Living at the end of the line**

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A burst manhole spills sewage in front of the crèche in Transriviere, Alicedale. Photo: Stephen Kisbey-Green

Eli Konstant and John Bateson manage a quaint bed and breakfast in Alicedale, Eastern Cape. Having lived there since 2006, the couple find comfort in the quiet natural beauty of the small town. Alicedale is home to the Bushman Sands Golf Estate; a top-notch Gary Player course and luxury hotel, pure bliss for the average tourist. But what should be a rural tourism oasis has become a nightmare; filled with unemployment, raw sewage and a gamble gone wrong.

“Everybody is just tired of no food, no jobs, no hope – no, no, no, no,” said Konstant.

Grocott’s Mail was told about plans for Bushman Sands allegedly involving former investment mogul, Adrian Gardiner. Sunday Times reported in 2003 that Gardiner, owner of Shamwari Game Reserve at the time, made a bet with former MEC for Finance Enoch Godongwana, to turn Alicedale into a “thriving tourist mecca”. But 16 years down the line, Gardiner and Godongwana’s gamble appears to have yielded little result, and with unemployment at a crippling low, residents are fed up.

In 2014, the provincial treasury requested the Hawks to investigate the multimillion Rand deal. That year, Daily Dispatch reported: “Treasury questioned the ECDC (Eastern Cape Development Cooperation) board for flouting corporate governance by not disclosing a probe into how R50 million of public money evaporated into a golf estate.”

Eastern Cape Hawks Spokesperson Anelisa Feni was approached this week for comment on the matter but did not provide a response by the time of publication. Grocott’s Mail is currently investigating further.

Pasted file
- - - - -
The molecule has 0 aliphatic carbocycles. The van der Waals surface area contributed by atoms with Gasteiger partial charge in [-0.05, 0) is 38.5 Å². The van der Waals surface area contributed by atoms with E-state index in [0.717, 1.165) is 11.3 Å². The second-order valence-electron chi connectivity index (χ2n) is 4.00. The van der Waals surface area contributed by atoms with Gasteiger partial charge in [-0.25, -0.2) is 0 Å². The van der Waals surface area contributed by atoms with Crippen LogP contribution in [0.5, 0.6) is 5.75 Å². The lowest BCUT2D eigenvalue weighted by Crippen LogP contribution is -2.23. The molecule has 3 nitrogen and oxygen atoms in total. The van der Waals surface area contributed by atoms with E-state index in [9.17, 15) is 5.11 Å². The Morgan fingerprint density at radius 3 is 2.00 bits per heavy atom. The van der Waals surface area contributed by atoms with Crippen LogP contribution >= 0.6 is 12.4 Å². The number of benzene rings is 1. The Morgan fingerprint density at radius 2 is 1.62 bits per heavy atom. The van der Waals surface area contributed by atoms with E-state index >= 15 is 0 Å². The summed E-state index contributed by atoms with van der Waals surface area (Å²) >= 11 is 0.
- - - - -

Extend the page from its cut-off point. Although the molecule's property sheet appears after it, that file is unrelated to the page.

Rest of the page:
“The promises are endless”, said Konstant. “Nothing has materialised.

“For years, our community has been promised houses, proper toilets and so on. And it all came to a head in 2015 when the folks took to the streets. They promised that they were not going to burn anything or break anything, but of course it got out of hand.”

As a result of the 2015 protests, two of three community halls in Alicedale are non-functional. The remaining hall is crumbling and without electricity, but continues to be used frequently.

**Bateson emphasised that for years the condition of the N10 road into Alicedale from Port Elizabeth was abhorrent. Commenting that the road was in such a state that some tour buses refused to use it, taking Alicedale off the map for potential business. The road was later paved and is in decent condition, added Konstant. 

The only other road into Alicedale is gravel and seldom graded.

In the past, Alicedale was easily reached by way of the national railway. In the early 2000s, rail lines between Alicedale, Makhanda (Grahamstown) and other nearby towns came to a screeching halt. The loss of the railway system was a major hit to Alicedale’s economy and tourism, and depressing reminders of this happier past are everywhere.

“You know what Ms Eli, I think there’s evil spirits in Alicedale,” said Konstant, recalling a conversation with a community member.